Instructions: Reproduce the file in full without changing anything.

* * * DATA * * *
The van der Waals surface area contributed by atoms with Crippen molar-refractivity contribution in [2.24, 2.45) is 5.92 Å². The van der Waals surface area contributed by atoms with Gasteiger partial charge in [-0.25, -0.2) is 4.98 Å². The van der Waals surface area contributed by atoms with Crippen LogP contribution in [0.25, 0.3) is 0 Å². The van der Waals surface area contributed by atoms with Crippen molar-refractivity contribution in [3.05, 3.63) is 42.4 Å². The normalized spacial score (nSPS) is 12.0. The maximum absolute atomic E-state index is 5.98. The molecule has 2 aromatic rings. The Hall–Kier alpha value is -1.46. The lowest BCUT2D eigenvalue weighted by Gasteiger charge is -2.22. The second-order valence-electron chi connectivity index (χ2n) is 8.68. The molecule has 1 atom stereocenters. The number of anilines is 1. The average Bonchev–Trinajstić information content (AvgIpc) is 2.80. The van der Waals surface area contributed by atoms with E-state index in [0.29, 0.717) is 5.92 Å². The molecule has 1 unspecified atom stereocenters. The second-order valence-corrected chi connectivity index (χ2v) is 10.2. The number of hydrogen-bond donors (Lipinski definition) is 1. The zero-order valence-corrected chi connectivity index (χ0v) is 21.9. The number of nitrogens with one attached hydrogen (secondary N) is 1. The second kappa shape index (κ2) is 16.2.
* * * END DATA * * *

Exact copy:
The van der Waals surface area contributed by atoms with Crippen molar-refractivity contribution in [2.24, 2.45) is 5.92 Å². The van der Waals surface area contributed by atoms with Gasteiger partial charge in [-0.25, -0.2) is 4.98 Å². The van der Waals surface area contributed by atoms with Crippen LogP contribution in [0.25, 0.3) is 0 Å². The van der Waals surface area contributed by atoms with Crippen molar-refractivity contribution in [3.05, 3.63) is 42.4 Å². The normalized spacial score (nSPS) is 12.0. The maximum absolute atomic E-state index is 5.98. The molecule has 2 aromatic rings. The Hall–Kier alpha value is -1.46. The lowest BCUT2D eigenvalue weighted by Gasteiger charge is -2.22. The second-order valence-electron chi connectivity index (χ2n) is 8.68. The molecule has 1 atom stereocenters. The number of anilines is 1. The average Bonchev–Trinajstić information content (AvgIpc) is 2.80. The van der Waals surface area contributed by atoms with E-state index in [0.29, 0.717) is 5.92 Å². The molecule has 1 unspecified atom stereocenters. The second-order valence-corrected chi connectivity index (χ2v) is 10.2. The number of hydrogen-bond donors (Lipinski definition) is 1. The zero-order valence-corrected chi connectivity index (χ0v) is 21.9. The number of nitrogens with one attached hydrogen (secondary N) is 1. The second kappa shape index (κ2) is 16.2.